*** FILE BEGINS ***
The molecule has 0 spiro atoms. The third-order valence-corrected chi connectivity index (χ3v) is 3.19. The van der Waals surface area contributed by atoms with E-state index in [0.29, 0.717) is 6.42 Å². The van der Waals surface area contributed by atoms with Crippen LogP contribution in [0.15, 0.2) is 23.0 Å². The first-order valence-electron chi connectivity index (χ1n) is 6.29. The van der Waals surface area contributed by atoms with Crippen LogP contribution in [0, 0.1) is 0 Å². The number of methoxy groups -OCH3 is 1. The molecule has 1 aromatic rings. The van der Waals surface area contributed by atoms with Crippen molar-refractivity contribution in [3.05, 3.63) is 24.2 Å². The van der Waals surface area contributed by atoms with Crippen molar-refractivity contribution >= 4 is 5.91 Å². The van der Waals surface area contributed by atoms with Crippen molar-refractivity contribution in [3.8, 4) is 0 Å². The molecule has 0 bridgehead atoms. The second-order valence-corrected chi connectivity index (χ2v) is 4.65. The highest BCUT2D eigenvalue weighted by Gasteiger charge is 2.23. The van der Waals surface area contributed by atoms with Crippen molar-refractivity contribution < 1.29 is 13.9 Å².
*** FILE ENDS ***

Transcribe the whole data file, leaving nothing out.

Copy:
The molecule has 0 spiro atoms. The third-order valence-corrected chi connectivity index (χ3v) is 3.19. The van der Waals surface area contributed by atoms with E-state index in [0.29, 0.717) is 6.42 Å². The van der Waals surface area contributed by atoms with Crippen LogP contribution in [0.15, 0.2) is 23.0 Å². The first-order valence-electron chi connectivity index (χ1n) is 6.29. The van der Waals surface area contributed by atoms with Crippen LogP contribution in [0, 0.1) is 0 Å². The number of methoxy groups -OCH3 is 1. The molecule has 1 aromatic rings. The van der Waals surface area contributed by atoms with Crippen molar-refractivity contribution in [3.05, 3.63) is 24.2 Å². The van der Waals surface area contributed by atoms with Crippen molar-refractivity contribution >= 4 is 5.91 Å². The van der Waals surface area contributed by atoms with Crippen molar-refractivity contribution in [3.8, 4) is 0 Å². The molecule has 0 bridgehead atoms. The second-order valence-corrected chi connectivity index (χ2v) is 4.65. The highest BCUT2D eigenvalue weighted by Gasteiger charge is 2.23. The van der Waals surface area contributed by atoms with Crippen molar-refractivity contribution < 1.29 is 13.9 Å².